McDonald’s ‘Create Your Taste’ Borrows from C-Stores’ Playbook

By Brian Harris


QuikTrip, Sheetz, Rutter’s, Wawa. All of these convenience store chains have cult-like food followings, and all of them have something important in common: Customers order through touch-screen kiosks.

Today’s customers, especially Millennials, love customization. Ordering by touch-screen presents an opportunity to express their individuality. Even non-Millennials appreciate touch-screen technology. From smartphones and tablets to the dashboard in our cars, we’ve grown accustomed to this convenience. C-stores have been leading the way to introduce touch screens into the retail space, and they’ve done so with great success.

So it shouldn’t come as much of a surprise that McDonald’s, a brand that has at times struggled to find its footing in the 21st century, is taking a page out of c-stores’ playbook. McDonald’s is expanding its “Create Your Taste” (CYT) across the country. The concept lets guests design their own burger or sandwich at a touch-screen kiosk, or a regular counter. Our local San Francisco market is seeing the expansion of this concept. Two locations that offer CYT are already open, and a third is expected this spring.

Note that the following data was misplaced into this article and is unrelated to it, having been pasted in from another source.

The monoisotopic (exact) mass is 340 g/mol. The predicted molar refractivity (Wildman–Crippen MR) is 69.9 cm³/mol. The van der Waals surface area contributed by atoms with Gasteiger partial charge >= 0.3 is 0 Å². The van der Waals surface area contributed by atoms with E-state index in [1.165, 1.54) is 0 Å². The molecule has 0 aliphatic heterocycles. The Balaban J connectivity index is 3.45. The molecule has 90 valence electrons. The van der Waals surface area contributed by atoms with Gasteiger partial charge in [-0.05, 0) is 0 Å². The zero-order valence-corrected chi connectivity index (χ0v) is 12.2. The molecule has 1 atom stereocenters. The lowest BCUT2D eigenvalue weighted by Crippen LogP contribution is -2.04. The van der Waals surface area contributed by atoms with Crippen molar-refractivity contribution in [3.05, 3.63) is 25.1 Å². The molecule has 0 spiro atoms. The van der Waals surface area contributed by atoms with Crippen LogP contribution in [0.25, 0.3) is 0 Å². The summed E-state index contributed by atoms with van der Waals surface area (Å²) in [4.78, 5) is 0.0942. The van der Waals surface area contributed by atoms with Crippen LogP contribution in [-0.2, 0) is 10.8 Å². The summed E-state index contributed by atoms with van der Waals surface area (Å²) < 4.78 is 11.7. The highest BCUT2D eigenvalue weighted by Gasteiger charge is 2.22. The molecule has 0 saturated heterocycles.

Delivering on the Next-Level Promise

CYT is an opportunity for McDonald’s to compete not only with convenience stores, but also with its biggest QSR competitor, Burger King. For years, Burger King touted the customizability of its menu items. By making a serious move into self-ordering kiosks, McDonald’s could take customization to the next level.

But by promising that next-level experience, McDonald’s has to deliver on next-level quality. A customizable burger costs an average of $6, so it’s crucial that the food is better than dollar-menu fare. For instance, if a customer orders a toasted artisan roll, it should be freshly toasted. Toppings like jalapeno peppers, guacamole, and grilled mushrooms need to be well-stocked if offered. Employees may need training on the quality and quantity of the new ingredients. This calls to mind an experience I had at a QSR (not McDonald’s) where fresh basil was applied liberally like it was shredded lettuce; the sandwich was inedible.

Premium ingredients applied to classic recipes and delivered in a timely fashion through new technology can be a tall order to execute. That’s why McDonald’s is taking its time to roll out CYT. It’s currently available throughout Australia, and look for all of the McDonald’s in the state of Florida and Manhattan to be CYT locations by the end of the year. The paced rollout matches the brand’s new approach to the customer experience: Slow down, get it right, and enjoy the experience! 

See Also

The Secret Sauce to Fast Casual Restaurants’ Success
McDonald’s All-Day Breakfast: A Glimmer of Hope in Uphill Battle
Restaurant Operations Lessons from In-N-Out Burger

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